By Archie Bleyer
Since the Newtown Sandy Hook Elementary School massacre, 22 states have passed legislation to tighten gun restrictions.
Oregon failed last year and is trying again with Senate Bill 1551 that would expand background checks. Basing the case on reducing homicides hasn’t overcome the gun lobby’s stance of “guns don’t kill people, people kill people” and “control mentally ill people, not guns.” Another strategy may be to address suicide and self-inflicted harm by attempted suicide, as highlighted by the two recent public suicides in Bend, just weeks apart, by a student in class at Bend Senior High School and a young woman in Pioneer Park — both by guns.
Oregon has the second-highest rate of suicide among all 50 states in our country, most of which are by firearm. The counties of Central Oregon are among the highest in the state. Our three counties have an estimated annual average of 30 suicides by gun, which are not made public since they occur on personal property.
Ironically, the week before the last Bend suicide shooting, USA Today reported that an average of 20 American children and adolescents are hospitalized every day for firearm injuries, another 3,000 die every year before they get to the emergency room and among 15- to 19-year-olds, firearm injuries are the second-leading cause of death.
Sardonically, the day before our high school suicide-by-gun, Mark Kelly, former Rep. Gabby Giffords’ husband, testified at an Oregon congressional hearing on behalf of SB 1551.
Whereas nonfirearm suicide rates are essentially equal state by state, suicide-by-gun rates are directly proportional to gun ownership levels.
New York, with its more restrictive gun laws, ranks lowest in suicides in the country. All 12 case-control studies in the U.S. found that suicide by gun were more likely to occur in homes with guns. For every instance in which a gun at home is shot in self-defense, 22 residents of the home are killed or injured and 11 suicides are attempted or completed.
In Oregon, three-fourths of gun fatalities are suicide and more than half of suicides are by gun, as are 90 percent of rural suicides.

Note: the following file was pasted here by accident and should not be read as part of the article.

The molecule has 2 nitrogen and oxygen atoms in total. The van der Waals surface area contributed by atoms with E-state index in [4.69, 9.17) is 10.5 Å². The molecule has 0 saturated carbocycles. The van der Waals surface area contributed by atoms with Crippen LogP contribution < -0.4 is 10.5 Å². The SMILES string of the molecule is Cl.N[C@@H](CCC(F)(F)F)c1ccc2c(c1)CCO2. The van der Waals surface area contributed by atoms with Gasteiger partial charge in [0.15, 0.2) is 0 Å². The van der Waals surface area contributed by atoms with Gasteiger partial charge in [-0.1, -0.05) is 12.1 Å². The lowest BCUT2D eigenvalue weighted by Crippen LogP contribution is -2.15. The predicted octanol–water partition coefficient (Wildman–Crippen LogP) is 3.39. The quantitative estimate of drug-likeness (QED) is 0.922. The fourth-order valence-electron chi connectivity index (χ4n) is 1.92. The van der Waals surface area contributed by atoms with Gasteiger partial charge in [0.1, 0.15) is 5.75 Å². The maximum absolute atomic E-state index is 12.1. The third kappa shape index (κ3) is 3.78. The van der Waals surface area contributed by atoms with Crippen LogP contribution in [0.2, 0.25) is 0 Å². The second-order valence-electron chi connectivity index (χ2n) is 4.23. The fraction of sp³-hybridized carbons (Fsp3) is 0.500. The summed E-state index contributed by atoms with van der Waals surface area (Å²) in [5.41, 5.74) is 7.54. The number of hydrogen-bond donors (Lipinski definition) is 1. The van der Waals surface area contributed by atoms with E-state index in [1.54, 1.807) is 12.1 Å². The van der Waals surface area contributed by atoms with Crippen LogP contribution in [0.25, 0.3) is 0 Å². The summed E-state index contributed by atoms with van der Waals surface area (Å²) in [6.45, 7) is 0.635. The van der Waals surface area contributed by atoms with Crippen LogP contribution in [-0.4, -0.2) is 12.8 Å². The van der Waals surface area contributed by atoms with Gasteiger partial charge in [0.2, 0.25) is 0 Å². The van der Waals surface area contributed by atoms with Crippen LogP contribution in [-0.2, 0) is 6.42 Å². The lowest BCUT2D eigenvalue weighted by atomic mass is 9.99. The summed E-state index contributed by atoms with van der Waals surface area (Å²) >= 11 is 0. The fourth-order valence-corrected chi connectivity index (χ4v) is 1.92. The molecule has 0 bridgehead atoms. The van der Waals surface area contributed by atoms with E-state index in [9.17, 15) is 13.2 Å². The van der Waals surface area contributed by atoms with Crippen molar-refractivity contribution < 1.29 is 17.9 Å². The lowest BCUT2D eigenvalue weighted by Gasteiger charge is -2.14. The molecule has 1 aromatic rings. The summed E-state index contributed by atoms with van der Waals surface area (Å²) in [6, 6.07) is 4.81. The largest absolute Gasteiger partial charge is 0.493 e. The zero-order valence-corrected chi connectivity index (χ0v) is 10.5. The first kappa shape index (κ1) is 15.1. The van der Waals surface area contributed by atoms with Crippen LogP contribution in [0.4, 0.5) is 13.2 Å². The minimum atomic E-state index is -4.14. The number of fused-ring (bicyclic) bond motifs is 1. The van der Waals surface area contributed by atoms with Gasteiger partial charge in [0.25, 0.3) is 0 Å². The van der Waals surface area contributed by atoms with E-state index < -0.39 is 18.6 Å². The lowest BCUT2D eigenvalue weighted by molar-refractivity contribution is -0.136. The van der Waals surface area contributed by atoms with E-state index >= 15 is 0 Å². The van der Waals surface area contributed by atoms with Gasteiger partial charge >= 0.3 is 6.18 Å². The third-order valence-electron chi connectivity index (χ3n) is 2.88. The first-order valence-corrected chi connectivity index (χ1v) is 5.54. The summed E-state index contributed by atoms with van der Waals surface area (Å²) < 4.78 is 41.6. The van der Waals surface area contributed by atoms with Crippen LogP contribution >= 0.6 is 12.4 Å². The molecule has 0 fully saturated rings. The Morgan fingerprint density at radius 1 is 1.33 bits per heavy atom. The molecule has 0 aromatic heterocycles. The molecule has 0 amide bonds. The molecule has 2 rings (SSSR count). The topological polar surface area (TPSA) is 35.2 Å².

Worldwide, our country has by far both the highest suicide-by-gun rate and the highest rate of gun ownership. A chart of suicides by gun per resident versus guns per resident among 50 socioeconomically advantaged countries shows a direct correlation, with the U.S. by itself twice that of the nearest countries and more than five times that of the 50-country average. Our suicides-by-gun rate has been increasing steadily since the Federal Assault Weapons Ban expired in 2004. We now have nearly twice as many suicides by gun as homicides.
In Canada, Norway, the United Kingdom and New Zealand, legislation and regulatory measures that reduced the availability of firearms in private households distinctly strengthened the prevention of suicides by gun.
In Australia, a buyback of 650,000 guns and tighter rules for licensing and safe storage of those weapons remaining in public hands reduced the number of privately owned firearms by one-fifth and suicides by gun by half.
Despite claims to the contrary by the gun lobby, the Federal Assault Weapons Ban of 1994 was effective in lowering our country’s suicide rate. Before the ban, the suicide-by-gun rate in 15- to 24-year-old males climbed steadily. Within five years of the law’s enactment, the rate fell to its lowest level since 1972.
Between 2002 and 2007, our national suicide-by-gun rate was constant at an average of 17,000 deaths per year. In 2008, our Supreme Court contravened a law in our nation’s capital that banned handgun ownership and required firearms in homes to be locked. Our national suicide-by-gun rate increased steadily thereafter from an average of 553 additional deaths per year to 19,766 in 2011.
Are we going to once again largely ignore a suicide among us, this time by a high school student who shot himself in class?
Our media must be able to raise awareness of the problem. Preventing suicide is everyone’s business. And ignorance promotes suicide.
How much more evidence do we need?
— Archie Bleyer, M.D., lives in Bend.